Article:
Those who drill more than 100 miles from home still can deduct their unreimbursed expenses as an above-the-line adjustment to their gross income.

On the flip side, more than 133,000 veterans may qualify for a refund of federal taxes they paid on disability severance pay dating back to 1991 ― taxes that shouldn’t have been collected in the first place.

Eligible veterans will have a year after they receive the notice to file a claim for the refund.

Military Connection salutes and proudly serves veterans and service members in the Army, Navy, Air Force, Marines, Coast Guard, Guard and Reserve,  and their families.

Nurses Who Laughed While WWII Vet Begged For Help Face Charges

james dempsey

By Debbie Gregory.

Two Georgia nurses and an aide have been indicted in the death of an elderly World War II veteran after they were caught on camera laughing as the man gasped for air and pleaded for help.

Eighty-nine-year-old Navy vet James Dempsey, who also served in the Army National Guard, died gasping for air and begging for help.

Loyce Pickquet Agyeman, Wanda Nuckles, and Mable Turman were caught on a hidden camera that had been placed in the room by the family.

The video, which was taken February 27, 2014, showed Dempsey gasping for air and calling for help, saying he couldn’t breathe, more than six times before losing consciousness.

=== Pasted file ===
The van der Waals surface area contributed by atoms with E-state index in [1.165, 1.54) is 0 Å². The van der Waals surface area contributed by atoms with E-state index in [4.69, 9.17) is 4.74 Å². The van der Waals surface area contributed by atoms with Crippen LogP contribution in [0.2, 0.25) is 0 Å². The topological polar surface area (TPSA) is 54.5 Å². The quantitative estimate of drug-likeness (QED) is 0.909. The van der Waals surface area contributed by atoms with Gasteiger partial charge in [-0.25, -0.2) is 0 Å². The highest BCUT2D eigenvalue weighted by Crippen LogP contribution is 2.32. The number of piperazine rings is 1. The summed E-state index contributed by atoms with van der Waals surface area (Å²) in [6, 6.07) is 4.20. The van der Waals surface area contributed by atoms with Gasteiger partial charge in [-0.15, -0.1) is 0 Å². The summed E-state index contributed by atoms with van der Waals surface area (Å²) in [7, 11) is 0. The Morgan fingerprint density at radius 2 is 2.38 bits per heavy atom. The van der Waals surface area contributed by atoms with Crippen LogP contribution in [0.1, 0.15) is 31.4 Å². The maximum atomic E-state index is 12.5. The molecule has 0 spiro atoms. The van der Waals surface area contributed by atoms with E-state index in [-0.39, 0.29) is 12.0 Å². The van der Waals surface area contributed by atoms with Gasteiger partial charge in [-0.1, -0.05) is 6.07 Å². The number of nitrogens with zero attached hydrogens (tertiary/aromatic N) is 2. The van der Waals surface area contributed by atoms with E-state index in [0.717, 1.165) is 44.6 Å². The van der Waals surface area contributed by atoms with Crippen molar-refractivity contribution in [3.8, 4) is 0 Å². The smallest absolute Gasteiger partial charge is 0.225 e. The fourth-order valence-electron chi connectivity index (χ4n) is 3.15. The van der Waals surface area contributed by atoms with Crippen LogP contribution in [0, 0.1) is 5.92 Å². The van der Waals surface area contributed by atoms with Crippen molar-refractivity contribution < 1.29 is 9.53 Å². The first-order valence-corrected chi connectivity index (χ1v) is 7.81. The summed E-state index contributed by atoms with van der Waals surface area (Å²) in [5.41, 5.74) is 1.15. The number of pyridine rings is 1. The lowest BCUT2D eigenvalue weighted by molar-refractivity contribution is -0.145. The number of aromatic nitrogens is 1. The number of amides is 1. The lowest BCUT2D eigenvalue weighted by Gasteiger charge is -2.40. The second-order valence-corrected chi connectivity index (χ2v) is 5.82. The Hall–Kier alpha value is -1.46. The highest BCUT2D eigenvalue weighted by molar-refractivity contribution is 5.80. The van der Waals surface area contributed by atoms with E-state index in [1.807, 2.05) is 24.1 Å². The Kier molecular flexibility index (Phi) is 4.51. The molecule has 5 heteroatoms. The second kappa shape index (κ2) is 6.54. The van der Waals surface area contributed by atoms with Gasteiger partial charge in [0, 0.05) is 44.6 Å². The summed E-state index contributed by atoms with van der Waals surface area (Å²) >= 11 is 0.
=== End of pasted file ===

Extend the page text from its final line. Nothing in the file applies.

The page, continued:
After finding Dempsey unresponsive at 5:28 a.m., Nuckles was recorded laughing as the staff tried to start an oxygen machine, waiting nearly an hour to call 911 at 6:25 a.m.

While the nursing home was made aware of the video in 2015, it took another 10 months before they fired the nurses involved in the death.

Agyeman is charged with felony murder and neglect to an elder person.Wanda Nuckles, nursing supervisor, is charged with depriving an elderly person of essential services. Mable Turman, nurse assistant, is charged with neglect to an elder person.

All three were also indicted on a single count of concealing the death of another.A trial date has not yet been set.

“And I pledge myself to do all in my power to raise the standards and prestige of the practical nursing; May my life be devoted to service and to the high ideals of the nursing profession.”